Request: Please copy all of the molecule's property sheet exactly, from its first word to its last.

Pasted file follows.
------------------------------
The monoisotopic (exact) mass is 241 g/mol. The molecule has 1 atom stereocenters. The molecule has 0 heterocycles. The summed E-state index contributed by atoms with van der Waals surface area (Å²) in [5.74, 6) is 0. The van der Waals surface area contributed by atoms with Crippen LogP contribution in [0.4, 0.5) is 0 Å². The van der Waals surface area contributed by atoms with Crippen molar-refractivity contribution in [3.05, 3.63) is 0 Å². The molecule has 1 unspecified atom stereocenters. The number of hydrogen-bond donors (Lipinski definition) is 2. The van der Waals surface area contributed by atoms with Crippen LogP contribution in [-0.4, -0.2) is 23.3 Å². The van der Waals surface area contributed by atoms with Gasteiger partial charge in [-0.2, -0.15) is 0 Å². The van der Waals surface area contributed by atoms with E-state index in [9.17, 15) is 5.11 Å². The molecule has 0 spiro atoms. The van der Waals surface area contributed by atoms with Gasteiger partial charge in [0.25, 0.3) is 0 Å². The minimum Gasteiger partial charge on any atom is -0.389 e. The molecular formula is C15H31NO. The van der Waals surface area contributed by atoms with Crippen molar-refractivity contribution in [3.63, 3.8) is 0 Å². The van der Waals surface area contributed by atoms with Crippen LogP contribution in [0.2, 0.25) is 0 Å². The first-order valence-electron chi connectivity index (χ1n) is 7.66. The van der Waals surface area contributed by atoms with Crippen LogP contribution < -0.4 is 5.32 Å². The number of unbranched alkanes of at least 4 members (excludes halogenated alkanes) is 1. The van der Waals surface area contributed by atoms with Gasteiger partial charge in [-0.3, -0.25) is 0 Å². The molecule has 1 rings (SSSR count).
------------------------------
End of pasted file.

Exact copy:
The monoisotopic (exact) mass is 241 g/mol. The molecule has 1 atom stereocenters. The molecule has 0 heterocycles. The summed E-state index contributed by atoms with van der Waals surface area (Å²) in [5.74, 6) is 0. The van der Waals surface area contributed by atoms with Crippen LogP contribution in [0.4, 0.5) is 0 Å². The van der Waals surface area contributed by atoms with Crippen molar-refractivity contribution in [3.05, 3.63) is 0 Å². The molecule has 1 unspecified atom stereocenters. The number of hydrogen-bond donors (Lipinski definition) is 2. The van der Waals surface area contributed by atoms with Crippen LogP contribution in [-0.4, -0.2) is 23.3 Å². The van der Waals surface area contributed by atoms with Gasteiger partial charge in [-0.2, -0.15) is 0 Å². The van der Waals surface area contributed by atoms with E-state index in [9.17, 15) is 5.11 Å². The molecule has 0 spiro atoms. The van der Waals surface area contributed by atoms with Gasteiger partial charge in [0.25, 0.3) is 0 Å². The minimum Gasteiger partial charge on any atom is -0.389 e. The molecular formula is C15H31NO. The van der Waals surface area contributed by atoms with Crippen molar-refractivity contribution in [3.63, 3.8) is 0 Å². The van der Waals surface area contributed by atoms with Crippen LogP contribution in [0.2, 0.25) is 0 Å². The first-order valence-electron chi connectivity index (χ1n) is 7.66. The van der Waals surface area contributed by atoms with Crippen LogP contribution < -0.4 is 5.32 Å². The number of unbranched alkanes of at least 4 members (excludes halogenated alkanes) is 1. The van der Waals surface area contributed by atoms with Gasteiger partial charge in [-0.3, -0.25) is 0 Å². The molecule has 1 rings (SSSR count).